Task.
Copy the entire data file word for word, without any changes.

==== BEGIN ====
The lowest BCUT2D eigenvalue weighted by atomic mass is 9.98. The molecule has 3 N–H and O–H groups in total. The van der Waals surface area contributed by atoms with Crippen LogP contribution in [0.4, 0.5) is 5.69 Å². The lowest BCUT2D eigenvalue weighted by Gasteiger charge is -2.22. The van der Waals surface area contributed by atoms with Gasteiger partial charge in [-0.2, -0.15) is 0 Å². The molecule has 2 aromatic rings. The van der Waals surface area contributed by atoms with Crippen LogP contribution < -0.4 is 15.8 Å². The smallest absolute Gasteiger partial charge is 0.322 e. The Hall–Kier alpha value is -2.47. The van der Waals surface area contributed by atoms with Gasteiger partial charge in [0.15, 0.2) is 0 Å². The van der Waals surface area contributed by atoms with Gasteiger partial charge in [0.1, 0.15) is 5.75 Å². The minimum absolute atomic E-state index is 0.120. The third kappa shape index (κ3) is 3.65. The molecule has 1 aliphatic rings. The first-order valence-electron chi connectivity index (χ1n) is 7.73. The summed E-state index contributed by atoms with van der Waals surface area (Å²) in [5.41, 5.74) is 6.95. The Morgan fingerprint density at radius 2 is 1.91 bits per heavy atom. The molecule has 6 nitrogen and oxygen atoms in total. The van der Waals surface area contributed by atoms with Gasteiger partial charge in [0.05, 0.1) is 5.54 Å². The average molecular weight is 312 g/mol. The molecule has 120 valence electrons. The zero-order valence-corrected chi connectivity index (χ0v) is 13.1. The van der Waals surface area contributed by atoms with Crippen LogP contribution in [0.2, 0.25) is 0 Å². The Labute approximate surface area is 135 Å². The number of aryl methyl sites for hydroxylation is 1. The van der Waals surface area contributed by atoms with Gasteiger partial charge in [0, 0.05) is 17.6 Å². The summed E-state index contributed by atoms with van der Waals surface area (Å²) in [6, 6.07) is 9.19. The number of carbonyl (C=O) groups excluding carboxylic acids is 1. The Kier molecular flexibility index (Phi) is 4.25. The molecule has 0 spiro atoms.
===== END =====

The lowest BCUT2D eigenvalue weighted by atomic mass is 9.98. The molecule has 3 N–H and O–H groups in total. The van der Waals surface area contributed by atoms with Crippen LogP contribution in [0.4, 0.5) is 5.69 Å². The lowest BCUT2D eigenvalue weighted by Gasteiger charge is -2.22. The van der Waals surface area contributed by atoms with Gasteiger partial charge in [-0.2, -0.15) is 0 Å². The molecule has 2 aromatic rings. The van der Waals surface area contributed by atoms with Crippen LogP contribution < -0.4 is 15.8 Å². The smallest absolute Gasteiger partial charge is 0.322 e. The Hall–Kier alpha value is -2.47. The van der Waals surface area contributed by atoms with Gasteiger partial charge in [0.15, 0.2) is 0 Å². The van der Waals surface area contributed by atoms with Gasteiger partial charge in [0.1, 0.15) is 5.75 Å². The minimum absolute atomic E-state index is 0.120. The third kappa shape index (κ3) is 3.65. The molecule has 1 aliphatic rings. The first-order valence-electron chi connectivity index (χ1n) is 7.73. The summed E-state index contributed by atoms with van der Waals surface area (Å²) in [5.41, 5.74) is 6.95. The Morgan fingerprint density at radius 2 is 1.91 bits per heavy atom. The molecule has 6 nitrogen and oxygen atoms in total. The van der Waals surface area contributed by atoms with Gasteiger partial charge in [0.05, 0.1) is 5.54 Å². The average molecular weight is 312 g/mol. The molecule has 120 valence electrons. The zero-order valence-corrected chi connectivity index (χ0v) is 13.1. The van der Waals surface area contributed by atoms with Crippen LogP contribution in [0.2, 0.25) is 0 Å². The Labute approximate surface area is 135 Å². The number of aryl methyl sites for hydroxylation is 1. The van der Waals surface area contributed by atoms with Gasteiger partial charge in [0, 0.05) is 17.6 Å². The summed E-state index contributed by atoms with van der Waals surface area (Å²) in [6, 6.07) is 9.19. The number of carbonyl (C=O) groups excluding carboxylic acids is 1. The Kier molecular flexibility index (Phi) is 4.25. The molecule has 0 spiro atoms.